In calling for support to the IGAD initiative to revitalize the process, he stressed the importance, in the way ahead, of inclusivity, wealth-sharing and equitable power, as well as ending what he called “personality politics”.  “All processes and international support must strive to build institutions so that the politics shifts from ownership by individuals to those institutions that must be accountable to the people of South Sudan”, he said.

TEKEDA ALEMU (Ethiopia) said that, given the worsening humanitarian situation in South Sudan, the cessation of all hostilities and safe access for humanitarian workers was critical.  In addition, the Revitalization Forum was key to restore the full implementation of the Peace Agreement.  All parties consulted had expressed support for convening the Forum and for cessation of hostilities, including the South Sudanese former Vice‑President, he emphasized.

He also noted that IGAD would be holding a summit in December to take stock of the situation and provide directions for the launch of the High-Level Revitalization Forum.  It would be an opportunity for the parties to implement the Peace Agreement, to restore a cease fire and to set a timeline for a democratic process.

He called for the entire international community, particularly the Council, to support the Forum without caveat.  The Revitalization Forum was “the only show in town” and all talk about parallel initiatives should be “thrown out of the window”, he stressed, while underscoring that success would depend on the willingness of all parties.  In regard to deployment of the Regional Protection Force, he reported that it continued according to the revised timeline, although serious problems remained.

ELBIO ROSSELLI (Uruguay) voiced his agreement with the need for all stakeholders to stand behind the IGAD initiative, in particular the African Union, the United Nations and the Council.  Calling on all parties to commit to a ceasefire and to participate in the Forum, he also said he regretted that restrictions continued to be imposed on UNMISS and that the Protection Force was only operating at a limited capacity.  No State had the right to interfere in the functioning of a Mission established by the Council, he commented.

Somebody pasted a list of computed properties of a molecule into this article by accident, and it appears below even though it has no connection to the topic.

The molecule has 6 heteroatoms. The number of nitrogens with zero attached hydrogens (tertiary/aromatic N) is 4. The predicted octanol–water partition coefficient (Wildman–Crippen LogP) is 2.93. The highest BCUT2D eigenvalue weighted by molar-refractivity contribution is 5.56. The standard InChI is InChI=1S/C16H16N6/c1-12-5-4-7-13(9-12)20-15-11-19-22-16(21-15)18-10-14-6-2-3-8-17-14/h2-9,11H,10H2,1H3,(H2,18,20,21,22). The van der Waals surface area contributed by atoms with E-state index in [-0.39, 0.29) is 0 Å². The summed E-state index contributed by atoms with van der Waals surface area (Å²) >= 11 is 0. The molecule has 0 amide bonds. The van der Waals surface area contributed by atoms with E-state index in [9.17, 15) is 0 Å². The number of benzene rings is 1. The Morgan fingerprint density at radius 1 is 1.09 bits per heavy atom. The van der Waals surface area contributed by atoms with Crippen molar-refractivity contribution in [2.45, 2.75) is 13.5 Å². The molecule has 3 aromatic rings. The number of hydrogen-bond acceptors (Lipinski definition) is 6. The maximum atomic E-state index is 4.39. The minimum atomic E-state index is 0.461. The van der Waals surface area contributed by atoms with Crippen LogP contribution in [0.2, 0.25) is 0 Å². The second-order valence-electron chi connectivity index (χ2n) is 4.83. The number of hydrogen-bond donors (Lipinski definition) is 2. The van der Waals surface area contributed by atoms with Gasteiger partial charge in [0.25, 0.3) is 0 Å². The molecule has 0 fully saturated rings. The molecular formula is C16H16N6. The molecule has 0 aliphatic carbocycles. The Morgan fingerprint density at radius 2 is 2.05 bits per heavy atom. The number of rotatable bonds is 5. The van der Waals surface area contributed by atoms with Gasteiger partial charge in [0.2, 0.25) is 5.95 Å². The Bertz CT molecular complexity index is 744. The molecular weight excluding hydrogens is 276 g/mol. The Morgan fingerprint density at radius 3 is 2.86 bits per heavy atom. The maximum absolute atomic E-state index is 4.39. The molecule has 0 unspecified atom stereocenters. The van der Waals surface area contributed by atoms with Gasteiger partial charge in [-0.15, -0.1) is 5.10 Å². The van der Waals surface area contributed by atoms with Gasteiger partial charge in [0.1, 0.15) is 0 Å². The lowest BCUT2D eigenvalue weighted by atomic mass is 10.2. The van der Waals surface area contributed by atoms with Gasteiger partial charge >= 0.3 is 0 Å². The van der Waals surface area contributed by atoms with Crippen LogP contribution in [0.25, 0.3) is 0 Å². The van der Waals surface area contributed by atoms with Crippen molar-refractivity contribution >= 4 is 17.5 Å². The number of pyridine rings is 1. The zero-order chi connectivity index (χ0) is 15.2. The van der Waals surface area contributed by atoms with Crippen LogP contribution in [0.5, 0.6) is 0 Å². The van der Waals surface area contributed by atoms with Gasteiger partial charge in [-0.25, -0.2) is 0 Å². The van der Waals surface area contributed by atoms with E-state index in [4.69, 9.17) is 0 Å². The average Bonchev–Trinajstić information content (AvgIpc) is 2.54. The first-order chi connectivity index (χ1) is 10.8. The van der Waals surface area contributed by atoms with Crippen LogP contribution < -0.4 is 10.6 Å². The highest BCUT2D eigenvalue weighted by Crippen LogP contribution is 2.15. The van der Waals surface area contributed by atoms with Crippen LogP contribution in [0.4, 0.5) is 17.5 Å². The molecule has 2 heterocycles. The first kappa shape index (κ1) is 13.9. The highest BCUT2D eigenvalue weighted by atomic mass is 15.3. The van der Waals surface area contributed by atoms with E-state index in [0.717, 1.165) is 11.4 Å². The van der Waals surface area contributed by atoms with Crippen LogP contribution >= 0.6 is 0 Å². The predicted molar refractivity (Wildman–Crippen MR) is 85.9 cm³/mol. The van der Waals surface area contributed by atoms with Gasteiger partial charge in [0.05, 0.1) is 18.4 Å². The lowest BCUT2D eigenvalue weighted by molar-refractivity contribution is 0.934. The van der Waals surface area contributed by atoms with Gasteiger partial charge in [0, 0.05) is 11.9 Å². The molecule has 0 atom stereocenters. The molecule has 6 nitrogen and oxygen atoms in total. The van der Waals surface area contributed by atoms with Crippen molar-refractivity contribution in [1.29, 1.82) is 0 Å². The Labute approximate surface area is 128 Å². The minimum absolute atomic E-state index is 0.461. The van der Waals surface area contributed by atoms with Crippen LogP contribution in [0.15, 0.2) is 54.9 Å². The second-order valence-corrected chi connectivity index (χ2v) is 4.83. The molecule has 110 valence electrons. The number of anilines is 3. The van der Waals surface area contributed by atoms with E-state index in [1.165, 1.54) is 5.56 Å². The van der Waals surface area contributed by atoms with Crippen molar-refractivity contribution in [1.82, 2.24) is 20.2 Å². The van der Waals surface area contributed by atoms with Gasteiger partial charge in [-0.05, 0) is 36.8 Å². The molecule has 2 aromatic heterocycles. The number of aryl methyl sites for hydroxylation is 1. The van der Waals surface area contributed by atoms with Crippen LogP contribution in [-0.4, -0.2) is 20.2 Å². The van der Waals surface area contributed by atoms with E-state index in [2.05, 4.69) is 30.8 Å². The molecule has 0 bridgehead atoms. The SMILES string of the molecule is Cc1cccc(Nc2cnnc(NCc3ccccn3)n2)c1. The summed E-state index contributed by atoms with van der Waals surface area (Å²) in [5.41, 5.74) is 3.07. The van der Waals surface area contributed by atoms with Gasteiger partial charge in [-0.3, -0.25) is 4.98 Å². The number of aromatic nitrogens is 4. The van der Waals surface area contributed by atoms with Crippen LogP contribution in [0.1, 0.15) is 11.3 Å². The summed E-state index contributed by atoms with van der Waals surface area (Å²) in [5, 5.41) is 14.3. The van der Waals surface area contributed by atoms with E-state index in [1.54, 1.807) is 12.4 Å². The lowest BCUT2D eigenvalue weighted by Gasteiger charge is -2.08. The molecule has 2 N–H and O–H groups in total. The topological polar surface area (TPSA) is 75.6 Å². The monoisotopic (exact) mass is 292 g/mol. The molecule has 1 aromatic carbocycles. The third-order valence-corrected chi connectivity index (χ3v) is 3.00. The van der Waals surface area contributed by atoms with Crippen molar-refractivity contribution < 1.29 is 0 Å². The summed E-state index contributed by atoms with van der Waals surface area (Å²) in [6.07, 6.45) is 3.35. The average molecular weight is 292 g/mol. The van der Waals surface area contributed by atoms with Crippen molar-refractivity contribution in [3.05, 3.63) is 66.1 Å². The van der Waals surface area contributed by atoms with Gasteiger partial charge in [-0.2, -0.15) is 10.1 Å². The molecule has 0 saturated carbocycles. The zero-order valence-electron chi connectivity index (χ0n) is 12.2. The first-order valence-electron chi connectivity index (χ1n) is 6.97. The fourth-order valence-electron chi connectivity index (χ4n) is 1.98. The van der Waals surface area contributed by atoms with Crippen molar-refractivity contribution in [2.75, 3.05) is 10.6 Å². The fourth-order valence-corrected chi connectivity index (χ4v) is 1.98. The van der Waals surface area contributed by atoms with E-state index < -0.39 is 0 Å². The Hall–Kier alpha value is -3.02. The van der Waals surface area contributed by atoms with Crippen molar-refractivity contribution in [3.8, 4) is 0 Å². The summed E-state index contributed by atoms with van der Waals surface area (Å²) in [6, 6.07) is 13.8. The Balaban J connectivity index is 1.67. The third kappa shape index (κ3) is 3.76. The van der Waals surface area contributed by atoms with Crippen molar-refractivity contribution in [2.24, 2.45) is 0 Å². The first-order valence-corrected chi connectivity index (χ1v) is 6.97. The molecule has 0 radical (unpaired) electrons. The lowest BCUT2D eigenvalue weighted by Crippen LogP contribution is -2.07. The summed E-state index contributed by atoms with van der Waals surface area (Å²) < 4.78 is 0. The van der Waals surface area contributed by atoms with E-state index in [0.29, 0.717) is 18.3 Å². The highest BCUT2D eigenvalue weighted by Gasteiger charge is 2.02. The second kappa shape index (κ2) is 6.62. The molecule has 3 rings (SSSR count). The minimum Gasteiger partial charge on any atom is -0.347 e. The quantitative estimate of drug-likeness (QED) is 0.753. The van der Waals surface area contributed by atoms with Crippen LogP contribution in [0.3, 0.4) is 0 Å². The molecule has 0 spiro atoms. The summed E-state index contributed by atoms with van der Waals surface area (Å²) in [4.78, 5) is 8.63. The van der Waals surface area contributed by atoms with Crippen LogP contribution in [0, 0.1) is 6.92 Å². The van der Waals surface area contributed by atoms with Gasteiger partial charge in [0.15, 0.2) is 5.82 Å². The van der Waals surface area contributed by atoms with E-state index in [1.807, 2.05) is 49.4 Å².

SACHA SERGIO LLORENTTY SOLÍZ (Bolivia) called for the end to armed clashes to allow political progress.  Regional efforts were crucial in that regard, he said, thanking IGAD for its initiative which he recognized as the best way of getting the political process going again.  The launching of an African‑led hybrid court was also crucial as a means of justice and reconciliation, as was the complete deployment of the Regional Protection Force.  He paid tribute to the work and the protection focus of UNMISS as well.

AKUEI BONA MALWAL (South Sudan) said that, by and large, the Transitional Government of National Unity had recommitted itself to the High-Level Revitalization Forum and to the full implementation of the Peace Agreement.  The Transitional Government had proposed that it would participate in the Forum as one entity, a position he understood that IGAD had accepted.  One of the objectives of the Revitalization Forum was to accommodate any group that was currently outside of the Peace Agreement.  The Transitional Government was open to involvement in the Peace Agreement of all groups who denounced violence.

He went on to say that the basis for the Revitalization Forum ought to be the status of implementation of the Agreement on the Resolution of the Conflict in South Sudan, preceded by updates from the Joint Monitoring and Evaluation Commission and the Transitional Government on the status of implementation.  As the establishment of permanent peace and security was paramount to unity among the South Sudanese, the Transitional Government would continue to welcome the deployment of the Regional Protection Force.

The meeting opened at 10:19 a.m. and closed at 10:52 a.m.

For information media. Not an official record.